Life As I Know It

As a child, I wanted to grow up, become famous and live this lavish life of luxury. Or a simple life that didn’t have challenges. I have a job that pays with great benefits, a family that is highly supportive and I have a decent college education. But for these children of Cambodia, the mere thought of having all of that is beyond luxury: it’s a dream.


‘Life As I Know It’ didn’t have me visiting south east Asia on its radar. My ignorance of the country was evident. I was thinking it was a huge jungle gym playground, where that one “famous woman” could choose a child to adopt. I’m not her or close to it. Especially, I’m not that woman sitting down with children to discuss their aspirations about their livelihoods. Children and me, hot and humid weather, and a rainy season were definitely not on my radar.

Until one day, when IKEA introduced the Soft Toy Campaign that supports Save the Children’s work in poor and developing countries. They actually want to save children from poverty, mistreatment, harm and death. Children everywhere need this. They didn’t ask to be here. Why shouldn’t they be our first priority?image2

I was fortunate enough to be one of several accepted as an IWitness ambassador, along with Cory Hinesly, Stephanie Miller, Jennifer Tomayo and Saskia V… Cambodia was now on my radar. I did the research and got shots because my nerves were getting the best of me. I came to the point where I knew I’d be fine. It was just 20 hours of being in the air, seven days in sweltering heat and meeting children.image3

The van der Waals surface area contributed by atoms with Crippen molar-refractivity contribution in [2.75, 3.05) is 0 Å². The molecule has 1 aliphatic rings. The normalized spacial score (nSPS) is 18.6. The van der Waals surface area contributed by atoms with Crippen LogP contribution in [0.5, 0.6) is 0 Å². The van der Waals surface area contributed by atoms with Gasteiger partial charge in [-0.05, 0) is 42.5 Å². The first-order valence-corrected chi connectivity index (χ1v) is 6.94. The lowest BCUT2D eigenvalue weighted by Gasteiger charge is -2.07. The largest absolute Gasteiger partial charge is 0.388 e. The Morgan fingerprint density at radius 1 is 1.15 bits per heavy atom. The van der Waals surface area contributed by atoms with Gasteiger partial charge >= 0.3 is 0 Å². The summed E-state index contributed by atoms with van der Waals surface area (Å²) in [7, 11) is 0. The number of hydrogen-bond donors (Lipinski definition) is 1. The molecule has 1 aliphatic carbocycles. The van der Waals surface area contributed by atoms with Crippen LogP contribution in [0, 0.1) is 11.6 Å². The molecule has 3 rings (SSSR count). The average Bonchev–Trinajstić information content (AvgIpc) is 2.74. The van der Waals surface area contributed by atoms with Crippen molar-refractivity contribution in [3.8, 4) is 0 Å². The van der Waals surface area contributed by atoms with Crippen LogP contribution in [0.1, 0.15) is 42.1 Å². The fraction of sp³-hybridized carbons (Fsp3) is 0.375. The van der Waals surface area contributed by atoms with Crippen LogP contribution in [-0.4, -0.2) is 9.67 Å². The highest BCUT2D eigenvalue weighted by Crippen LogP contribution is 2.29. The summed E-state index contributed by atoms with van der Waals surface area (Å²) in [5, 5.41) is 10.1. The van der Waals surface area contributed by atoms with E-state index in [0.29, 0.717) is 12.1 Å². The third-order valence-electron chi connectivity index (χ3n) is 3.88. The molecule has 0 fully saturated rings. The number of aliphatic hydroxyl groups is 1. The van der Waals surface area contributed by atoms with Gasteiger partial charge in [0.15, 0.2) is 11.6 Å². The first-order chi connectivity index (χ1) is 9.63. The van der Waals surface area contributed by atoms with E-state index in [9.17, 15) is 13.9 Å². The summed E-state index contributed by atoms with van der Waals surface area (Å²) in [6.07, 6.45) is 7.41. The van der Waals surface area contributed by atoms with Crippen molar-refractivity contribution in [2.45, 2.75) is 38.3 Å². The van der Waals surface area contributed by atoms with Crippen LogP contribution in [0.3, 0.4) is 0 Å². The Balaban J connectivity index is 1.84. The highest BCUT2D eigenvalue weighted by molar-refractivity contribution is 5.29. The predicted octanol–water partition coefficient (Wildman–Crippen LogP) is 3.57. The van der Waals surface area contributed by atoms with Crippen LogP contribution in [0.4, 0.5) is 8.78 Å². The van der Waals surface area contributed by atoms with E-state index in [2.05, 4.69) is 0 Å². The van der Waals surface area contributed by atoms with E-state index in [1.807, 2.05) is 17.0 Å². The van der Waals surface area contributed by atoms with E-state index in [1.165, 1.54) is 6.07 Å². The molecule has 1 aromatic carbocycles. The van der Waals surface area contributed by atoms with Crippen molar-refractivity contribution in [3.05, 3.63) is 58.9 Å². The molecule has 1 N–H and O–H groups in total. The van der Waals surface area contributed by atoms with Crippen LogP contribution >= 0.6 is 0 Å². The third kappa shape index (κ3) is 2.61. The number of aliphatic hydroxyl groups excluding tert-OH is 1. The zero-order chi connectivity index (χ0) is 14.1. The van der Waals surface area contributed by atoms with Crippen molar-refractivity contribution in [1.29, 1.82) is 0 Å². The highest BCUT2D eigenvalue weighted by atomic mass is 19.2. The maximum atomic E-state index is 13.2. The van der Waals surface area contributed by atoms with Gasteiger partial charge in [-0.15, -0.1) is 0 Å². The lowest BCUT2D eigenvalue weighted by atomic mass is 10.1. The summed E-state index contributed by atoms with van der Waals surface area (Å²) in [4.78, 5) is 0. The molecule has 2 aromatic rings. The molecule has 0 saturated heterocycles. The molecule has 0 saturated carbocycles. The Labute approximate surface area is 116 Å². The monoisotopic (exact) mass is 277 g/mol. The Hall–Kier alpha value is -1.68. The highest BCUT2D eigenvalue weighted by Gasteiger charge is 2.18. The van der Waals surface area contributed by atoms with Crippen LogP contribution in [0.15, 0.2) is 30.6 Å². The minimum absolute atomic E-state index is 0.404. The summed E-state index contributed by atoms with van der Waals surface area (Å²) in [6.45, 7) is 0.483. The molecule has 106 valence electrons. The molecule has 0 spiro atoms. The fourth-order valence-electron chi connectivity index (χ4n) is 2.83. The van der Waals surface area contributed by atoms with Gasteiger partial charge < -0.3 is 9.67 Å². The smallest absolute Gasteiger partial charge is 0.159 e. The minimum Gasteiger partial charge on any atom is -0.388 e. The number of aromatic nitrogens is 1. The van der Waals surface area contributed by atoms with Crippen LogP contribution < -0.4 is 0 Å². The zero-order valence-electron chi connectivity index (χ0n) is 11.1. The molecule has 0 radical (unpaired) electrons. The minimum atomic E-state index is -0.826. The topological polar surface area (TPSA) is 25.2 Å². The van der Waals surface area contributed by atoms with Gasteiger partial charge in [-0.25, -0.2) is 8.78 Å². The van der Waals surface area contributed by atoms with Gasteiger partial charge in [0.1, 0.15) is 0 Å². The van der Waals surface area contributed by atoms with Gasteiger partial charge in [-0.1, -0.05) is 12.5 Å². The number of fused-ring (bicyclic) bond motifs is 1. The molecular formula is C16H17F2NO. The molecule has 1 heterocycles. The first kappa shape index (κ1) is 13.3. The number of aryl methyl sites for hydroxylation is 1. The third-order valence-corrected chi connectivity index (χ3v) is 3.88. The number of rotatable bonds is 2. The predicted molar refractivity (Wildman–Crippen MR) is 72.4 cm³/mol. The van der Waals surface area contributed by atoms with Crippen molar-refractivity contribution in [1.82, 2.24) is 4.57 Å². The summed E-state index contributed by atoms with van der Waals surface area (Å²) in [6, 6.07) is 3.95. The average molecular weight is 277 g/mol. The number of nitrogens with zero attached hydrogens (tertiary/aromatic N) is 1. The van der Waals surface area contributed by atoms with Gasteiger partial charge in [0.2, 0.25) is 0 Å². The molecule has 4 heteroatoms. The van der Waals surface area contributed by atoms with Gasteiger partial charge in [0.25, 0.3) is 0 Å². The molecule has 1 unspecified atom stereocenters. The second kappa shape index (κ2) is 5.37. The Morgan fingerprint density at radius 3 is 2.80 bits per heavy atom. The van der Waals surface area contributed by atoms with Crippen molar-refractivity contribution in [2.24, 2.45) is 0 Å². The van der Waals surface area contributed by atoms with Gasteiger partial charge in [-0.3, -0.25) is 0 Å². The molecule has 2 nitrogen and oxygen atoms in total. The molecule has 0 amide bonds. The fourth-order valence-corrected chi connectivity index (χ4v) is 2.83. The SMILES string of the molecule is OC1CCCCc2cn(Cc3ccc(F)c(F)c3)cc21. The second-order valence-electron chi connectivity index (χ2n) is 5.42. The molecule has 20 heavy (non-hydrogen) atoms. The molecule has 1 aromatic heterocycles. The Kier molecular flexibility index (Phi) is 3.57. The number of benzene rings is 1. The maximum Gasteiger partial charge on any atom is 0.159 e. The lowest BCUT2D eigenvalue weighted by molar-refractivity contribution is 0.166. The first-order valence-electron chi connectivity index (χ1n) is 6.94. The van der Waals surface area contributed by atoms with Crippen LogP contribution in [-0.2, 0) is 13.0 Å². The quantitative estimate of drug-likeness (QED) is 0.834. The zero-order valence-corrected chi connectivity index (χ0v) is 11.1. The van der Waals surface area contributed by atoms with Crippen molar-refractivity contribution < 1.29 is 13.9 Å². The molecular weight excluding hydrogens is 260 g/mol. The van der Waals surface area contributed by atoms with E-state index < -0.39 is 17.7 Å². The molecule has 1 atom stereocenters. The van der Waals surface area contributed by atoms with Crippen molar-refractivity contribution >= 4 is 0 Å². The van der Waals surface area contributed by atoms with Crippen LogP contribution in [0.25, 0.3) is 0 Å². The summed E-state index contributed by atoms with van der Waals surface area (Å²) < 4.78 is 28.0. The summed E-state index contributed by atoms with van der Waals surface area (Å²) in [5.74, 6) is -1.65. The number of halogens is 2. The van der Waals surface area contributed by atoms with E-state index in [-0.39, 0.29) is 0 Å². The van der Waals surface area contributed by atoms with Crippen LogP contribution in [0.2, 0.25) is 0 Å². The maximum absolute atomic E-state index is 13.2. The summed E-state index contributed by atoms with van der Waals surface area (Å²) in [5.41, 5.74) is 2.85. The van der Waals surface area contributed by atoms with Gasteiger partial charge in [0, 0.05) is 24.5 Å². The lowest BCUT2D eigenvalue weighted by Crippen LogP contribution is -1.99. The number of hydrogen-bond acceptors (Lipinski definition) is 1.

According to ‘Life As I Know It’, children are the future. Cambodia is actually a beautiful place with beautiful people. They care for one another and they want to make sure that everyone is living a well-to-do life. The people of these provinces really give meaning to the phrase: “It takes a village to raise a child”.

What struck me to oblivion was how many people are not educated. The mass number of children who aren’t in school was remarkable . I knew that in the States, truancy laws would have been enforced but I had to remember that I wasn’t in Kansas anymore. Going to school here is not all about education but the child can at least get a decent meal for that day, build social skills and get help if they are born with a disability.


Now, I have come to believe that Save the Children has a great programme to get these children back into school. Education in the Pursat Province is everyone’s primary goal. Families want their children to learn and become someone other than a farmer. My first take on schooling was so heart-warming. The love they had for one another, and to learn, was incredible. There was no competition for who can be the teacher’s pet, it was a straight love for learning.